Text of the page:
Avoiding cows milk formula early on might also avoid asthma-
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Children with food allergies may develop asthma or recurrent wheeze. This study aimed to evaluate whether asthma or recurrent wheeze among children were changed by avoiding supplementing breastfeeding (BF) with cow’s milk formula (CMF) in the first 3 days of life.

In this randomized, unmasked, clinical trial, a total of 312 newborns at risk for atopy were randomized and assigned to either BF with or without amino acid–based elemental formula (EF) or BF with CMF, with follow-up examinations for participants showing signs of atopy conducted at 24 months.

Immediately after birth, newborns were randomly assigned (1:1 ratio) to either breastfeeding with or without amino acid–based elemental formula for at least the first 3 days of life (no CMF group) or breastfeeding supplemented with CMF (?5 mL/d) from the first day of life to 5 months of age (CMF group). Asthma or recurrent wheeze diagnosed by the pediatric allergy specialists of this trial; subgroups were stratified by serum levels of 25-hydroxyvitamin D and IgE.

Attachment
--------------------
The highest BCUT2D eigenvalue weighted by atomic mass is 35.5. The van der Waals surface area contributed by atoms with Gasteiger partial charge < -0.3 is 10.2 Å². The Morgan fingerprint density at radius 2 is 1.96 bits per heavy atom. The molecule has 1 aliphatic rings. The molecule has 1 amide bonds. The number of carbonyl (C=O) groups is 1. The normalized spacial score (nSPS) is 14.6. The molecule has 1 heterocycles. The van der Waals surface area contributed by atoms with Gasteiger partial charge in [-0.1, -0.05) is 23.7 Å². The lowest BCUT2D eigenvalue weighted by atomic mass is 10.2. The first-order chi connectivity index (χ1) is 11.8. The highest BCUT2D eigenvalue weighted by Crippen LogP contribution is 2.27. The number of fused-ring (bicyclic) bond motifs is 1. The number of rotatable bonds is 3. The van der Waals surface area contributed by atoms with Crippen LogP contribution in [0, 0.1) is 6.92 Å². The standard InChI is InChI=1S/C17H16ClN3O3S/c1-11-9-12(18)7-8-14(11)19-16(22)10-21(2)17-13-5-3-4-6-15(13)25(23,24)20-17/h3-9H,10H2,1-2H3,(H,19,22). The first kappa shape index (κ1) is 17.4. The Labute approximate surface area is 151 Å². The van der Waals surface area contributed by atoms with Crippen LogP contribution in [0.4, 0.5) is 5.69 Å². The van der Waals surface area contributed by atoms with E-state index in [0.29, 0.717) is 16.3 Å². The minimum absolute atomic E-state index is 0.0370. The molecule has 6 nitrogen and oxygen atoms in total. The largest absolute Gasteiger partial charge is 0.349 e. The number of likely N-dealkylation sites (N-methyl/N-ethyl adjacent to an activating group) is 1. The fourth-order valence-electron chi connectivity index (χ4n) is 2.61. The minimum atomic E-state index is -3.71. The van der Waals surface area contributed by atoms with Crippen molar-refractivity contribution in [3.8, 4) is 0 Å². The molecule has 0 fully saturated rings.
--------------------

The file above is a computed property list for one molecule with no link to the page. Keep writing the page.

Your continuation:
Results:
-- Of 312 infants (156 randomized to the no CMF group), 302 were followed up at their second birthday: 77 of 151 in the no CMF group and 81 of 151 in the CMF group underwent extended follow-up because of having atopic conditions.
-- Asthma or recurrent wheeze developed in 15 of the children in the no CMF group, significantly less than the children in the CMF group.
-- In participants with vitamin D levels above the median at 5 months of age, asthma or recurrent wheeze developed in 5 children in the no CMF group, significantly less than in the children in the CMF group.
-- In the highest quartile group of total IgE at age 24 months, asthma or recurrent wheeze developed in 2 children in the no CMF group, significantly less than the children in the CMF group.

Conclusively, the findings of this study suggest that avoiding CMF supplementation in the first 3 days of life has the potential to reduce the risk of asthma or recurrent wheeze in young children, especially among those with high vitamin D or high IgE levels.

Source: https://jamanetwork.com/journals/jamanetworkopen/fullarticle/2771187
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